More than that, the two royal women seemingly never really got along: Meghan claimed Kate made her cry ahead of her 2018 wedding; Prince Harry claimed in Spare that Kate was upset when Meghan made a "baby brain" comment about her; and Meghan shared in the Sussex docuseries that she was confused by the lack of hugs she received from Kate when they first met.
Now, royal expert Jennie Bond has commented on why she thinks it was difficult for Meghan to adapt to the way of the Royal Family—and in particular to having Kate as a "superior" within the hierarchy, rather than operating from an even playing field where they could be peers, and even friends.
"I don’t think there’s any doubt that Meghan found it very difficult to be a junior member of a team," Bond told OK!.
"It’s understandable because she was a confident, independent, outspoken feminist with her own career when she joined the Royal Family.
"It must have been curious to have to learn to take her place in order of precedence, and know that she was never going to be the chief executive of the firm, nor even the managing director…. just a senior member, who could have been very valued and highly effective."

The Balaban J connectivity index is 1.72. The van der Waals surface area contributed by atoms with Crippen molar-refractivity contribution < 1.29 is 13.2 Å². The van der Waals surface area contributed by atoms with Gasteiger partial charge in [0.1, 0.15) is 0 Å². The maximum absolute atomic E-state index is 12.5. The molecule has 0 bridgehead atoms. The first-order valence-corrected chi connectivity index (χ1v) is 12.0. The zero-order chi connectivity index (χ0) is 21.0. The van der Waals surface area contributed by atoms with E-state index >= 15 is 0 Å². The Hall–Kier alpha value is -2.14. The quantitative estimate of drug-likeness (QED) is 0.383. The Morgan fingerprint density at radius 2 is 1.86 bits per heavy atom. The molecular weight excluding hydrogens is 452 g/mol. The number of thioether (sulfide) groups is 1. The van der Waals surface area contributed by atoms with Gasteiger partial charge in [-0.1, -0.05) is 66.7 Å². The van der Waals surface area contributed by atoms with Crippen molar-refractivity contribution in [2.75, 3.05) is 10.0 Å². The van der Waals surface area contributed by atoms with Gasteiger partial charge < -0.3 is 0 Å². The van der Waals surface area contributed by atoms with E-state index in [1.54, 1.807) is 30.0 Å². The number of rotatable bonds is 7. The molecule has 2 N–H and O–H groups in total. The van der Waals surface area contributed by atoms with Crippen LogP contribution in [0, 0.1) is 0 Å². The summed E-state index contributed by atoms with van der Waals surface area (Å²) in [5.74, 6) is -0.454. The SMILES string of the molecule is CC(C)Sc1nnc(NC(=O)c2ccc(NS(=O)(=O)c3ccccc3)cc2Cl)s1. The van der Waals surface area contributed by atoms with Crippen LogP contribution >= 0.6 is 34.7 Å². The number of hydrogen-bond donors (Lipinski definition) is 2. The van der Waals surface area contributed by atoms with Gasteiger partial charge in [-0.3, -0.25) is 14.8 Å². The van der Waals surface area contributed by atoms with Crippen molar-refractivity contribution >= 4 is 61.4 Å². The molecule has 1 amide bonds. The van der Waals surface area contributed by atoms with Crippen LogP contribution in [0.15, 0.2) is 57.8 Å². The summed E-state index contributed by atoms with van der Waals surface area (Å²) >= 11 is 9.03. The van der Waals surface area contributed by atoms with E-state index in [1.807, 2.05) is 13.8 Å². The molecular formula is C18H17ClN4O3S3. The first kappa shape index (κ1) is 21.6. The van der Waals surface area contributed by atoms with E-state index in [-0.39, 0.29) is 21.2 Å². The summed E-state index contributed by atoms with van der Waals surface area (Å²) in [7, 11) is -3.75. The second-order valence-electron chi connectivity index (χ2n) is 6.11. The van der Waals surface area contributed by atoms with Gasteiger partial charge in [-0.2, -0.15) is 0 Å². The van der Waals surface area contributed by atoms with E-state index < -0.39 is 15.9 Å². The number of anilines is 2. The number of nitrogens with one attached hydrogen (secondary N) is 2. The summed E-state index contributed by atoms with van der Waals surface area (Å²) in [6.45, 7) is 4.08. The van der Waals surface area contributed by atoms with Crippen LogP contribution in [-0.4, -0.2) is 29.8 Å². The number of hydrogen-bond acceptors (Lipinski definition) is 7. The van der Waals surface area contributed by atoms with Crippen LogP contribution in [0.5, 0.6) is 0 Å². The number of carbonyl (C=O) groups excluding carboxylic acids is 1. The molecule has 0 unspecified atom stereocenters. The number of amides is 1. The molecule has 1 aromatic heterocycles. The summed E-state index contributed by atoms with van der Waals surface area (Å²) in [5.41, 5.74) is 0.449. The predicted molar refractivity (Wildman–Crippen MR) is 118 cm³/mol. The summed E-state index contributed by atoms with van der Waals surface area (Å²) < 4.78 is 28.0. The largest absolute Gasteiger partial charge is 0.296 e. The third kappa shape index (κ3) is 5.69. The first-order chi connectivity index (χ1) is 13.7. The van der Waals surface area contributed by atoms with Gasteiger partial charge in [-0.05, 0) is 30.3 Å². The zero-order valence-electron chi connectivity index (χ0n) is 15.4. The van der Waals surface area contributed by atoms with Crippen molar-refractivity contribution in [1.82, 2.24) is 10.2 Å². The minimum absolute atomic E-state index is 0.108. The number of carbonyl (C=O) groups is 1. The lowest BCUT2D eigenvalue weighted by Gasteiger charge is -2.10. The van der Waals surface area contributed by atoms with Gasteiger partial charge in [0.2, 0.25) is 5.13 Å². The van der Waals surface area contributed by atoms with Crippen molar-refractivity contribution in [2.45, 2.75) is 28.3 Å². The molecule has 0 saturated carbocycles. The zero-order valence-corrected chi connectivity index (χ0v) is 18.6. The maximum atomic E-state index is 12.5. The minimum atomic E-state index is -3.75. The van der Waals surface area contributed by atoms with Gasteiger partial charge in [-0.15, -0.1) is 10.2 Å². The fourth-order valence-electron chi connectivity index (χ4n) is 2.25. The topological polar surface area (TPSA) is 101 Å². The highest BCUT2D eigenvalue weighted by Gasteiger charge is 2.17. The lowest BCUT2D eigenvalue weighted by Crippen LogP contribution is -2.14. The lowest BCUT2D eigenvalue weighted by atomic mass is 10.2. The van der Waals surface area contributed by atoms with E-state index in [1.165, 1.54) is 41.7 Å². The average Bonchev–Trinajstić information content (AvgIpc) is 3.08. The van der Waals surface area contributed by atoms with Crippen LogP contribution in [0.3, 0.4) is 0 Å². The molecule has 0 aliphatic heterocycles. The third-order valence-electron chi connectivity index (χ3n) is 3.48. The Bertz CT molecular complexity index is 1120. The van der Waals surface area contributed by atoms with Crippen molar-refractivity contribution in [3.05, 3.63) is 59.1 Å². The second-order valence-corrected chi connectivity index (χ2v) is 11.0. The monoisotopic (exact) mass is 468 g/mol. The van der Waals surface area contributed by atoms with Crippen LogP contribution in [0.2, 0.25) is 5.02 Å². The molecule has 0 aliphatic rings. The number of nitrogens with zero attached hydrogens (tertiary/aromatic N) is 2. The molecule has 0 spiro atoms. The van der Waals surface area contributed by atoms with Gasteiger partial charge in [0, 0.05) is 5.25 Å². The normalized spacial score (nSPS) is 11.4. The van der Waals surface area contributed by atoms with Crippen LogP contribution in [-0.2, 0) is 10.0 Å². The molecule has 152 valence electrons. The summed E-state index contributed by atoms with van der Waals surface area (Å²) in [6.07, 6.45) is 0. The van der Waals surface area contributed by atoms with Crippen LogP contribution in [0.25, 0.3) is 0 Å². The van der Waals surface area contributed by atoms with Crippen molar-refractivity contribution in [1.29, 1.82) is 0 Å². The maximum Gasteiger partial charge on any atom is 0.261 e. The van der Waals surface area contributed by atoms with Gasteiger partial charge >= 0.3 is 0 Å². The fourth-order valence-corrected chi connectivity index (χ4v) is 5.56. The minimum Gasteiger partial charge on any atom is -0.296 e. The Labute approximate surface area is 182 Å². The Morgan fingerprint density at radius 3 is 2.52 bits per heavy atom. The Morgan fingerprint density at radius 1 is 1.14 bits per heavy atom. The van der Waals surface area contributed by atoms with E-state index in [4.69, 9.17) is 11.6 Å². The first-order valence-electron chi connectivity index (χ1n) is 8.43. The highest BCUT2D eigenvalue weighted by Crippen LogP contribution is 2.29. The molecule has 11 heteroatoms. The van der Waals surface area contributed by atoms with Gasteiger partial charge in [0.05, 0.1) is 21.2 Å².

Bond went on to explain that Meghan is a natural leader, and is more comfortable forging her own path in life.
"There is absolutely nothing wrong with that… but it simply is not a recipe for successfully joining a family firm which has a clearly defined hierarchy," the expert said.
For Bond, while Kate knew from dating Prince William what it meant to join the royals, Meghan was unprepared.
"I think there was a clash of culture and life experience between Kate and Meghan: to hug or not, to over-share or not, to dominate proceedings or take your turn, to be immersed in family life or immersed in a Hollywood career. I think they were very much two women separated by a common language," Bond said.
"And I suspect Meghan found Kate's senior position, with all the protocol that entails, very hard to swallow."
Frankly, I can understand this.